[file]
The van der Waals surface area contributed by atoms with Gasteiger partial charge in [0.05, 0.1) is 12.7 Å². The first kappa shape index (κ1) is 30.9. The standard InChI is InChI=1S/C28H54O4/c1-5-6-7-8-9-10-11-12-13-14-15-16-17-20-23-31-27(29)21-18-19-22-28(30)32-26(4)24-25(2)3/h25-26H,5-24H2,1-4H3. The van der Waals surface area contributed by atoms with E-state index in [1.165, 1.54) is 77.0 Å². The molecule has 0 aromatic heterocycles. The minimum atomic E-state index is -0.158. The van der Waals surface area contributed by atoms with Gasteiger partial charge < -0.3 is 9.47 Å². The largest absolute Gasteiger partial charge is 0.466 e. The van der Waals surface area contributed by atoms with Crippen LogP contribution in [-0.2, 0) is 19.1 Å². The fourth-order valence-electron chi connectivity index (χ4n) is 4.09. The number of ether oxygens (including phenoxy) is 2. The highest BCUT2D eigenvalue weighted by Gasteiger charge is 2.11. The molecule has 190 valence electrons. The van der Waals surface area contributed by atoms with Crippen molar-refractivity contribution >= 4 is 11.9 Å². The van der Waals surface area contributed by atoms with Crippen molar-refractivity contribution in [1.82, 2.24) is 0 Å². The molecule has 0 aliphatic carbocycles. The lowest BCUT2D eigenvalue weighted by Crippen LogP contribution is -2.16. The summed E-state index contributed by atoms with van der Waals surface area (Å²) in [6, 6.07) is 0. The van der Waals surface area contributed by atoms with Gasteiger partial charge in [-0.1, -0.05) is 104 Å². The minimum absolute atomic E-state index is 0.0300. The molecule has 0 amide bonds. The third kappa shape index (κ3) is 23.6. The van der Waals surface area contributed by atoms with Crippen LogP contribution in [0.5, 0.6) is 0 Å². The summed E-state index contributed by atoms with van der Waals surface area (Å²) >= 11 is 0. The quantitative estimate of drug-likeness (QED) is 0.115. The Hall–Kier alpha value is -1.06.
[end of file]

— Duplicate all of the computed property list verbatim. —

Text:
The van der Waals surface area contributed by atoms with Gasteiger partial charge in [0.05, 0.1) is 12.7 Å². The first kappa shape index (κ1) is 30.9. The standard InChI is InChI=1S/C28H54O4/c1-5-6-7-8-9-10-11-12-13-14-15-16-17-20-23-31-27(29)21-18-19-22-28(30)32-26(4)24-25(2)3/h25-26H,5-24H2,1-4H3. The van der Waals surface area contributed by atoms with E-state index in [1.165, 1.54) is 77.0 Å². The molecule has 0 aromatic heterocycles. The minimum atomic E-state index is -0.158. The van der Waals surface area contributed by atoms with Gasteiger partial charge < -0.3 is 9.47 Å². The largest absolute Gasteiger partial charge is 0.466 e. The van der Waals surface area contributed by atoms with Crippen LogP contribution in [-0.2, 0) is 19.1 Å². The fourth-order valence-electron chi connectivity index (χ4n) is 4.09. The number of ether oxygens (including phenoxy) is 2. The highest BCUT2D eigenvalue weighted by Gasteiger charge is 2.11. The molecule has 190 valence electrons. The van der Waals surface area contributed by atoms with Crippen molar-refractivity contribution >= 4 is 11.9 Å². The van der Waals surface area contributed by atoms with Crippen molar-refractivity contribution in [1.82, 2.24) is 0 Å². The molecule has 0 aliphatic carbocycles. The lowest BCUT2D eigenvalue weighted by Crippen LogP contribution is -2.16. The summed E-state index contributed by atoms with van der Waals surface area (Å²) in [6, 6.07) is 0. The van der Waals surface area contributed by atoms with Gasteiger partial charge in [-0.1, -0.05) is 104 Å². The minimum absolute atomic E-state index is 0.0300. The molecule has 0 amide bonds. The third kappa shape index (κ3) is 23.6. The van der Waals surface area contributed by atoms with Crippen LogP contribution in [0.5, 0.6) is 0 Å². The summed E-state index contributed by atoms with van der Waals surface area (Å²) >= 11 is 0. The quantitative estimate of drug-likeness (QED) is 0.115. The Hall–Kier alpha value is -1.06.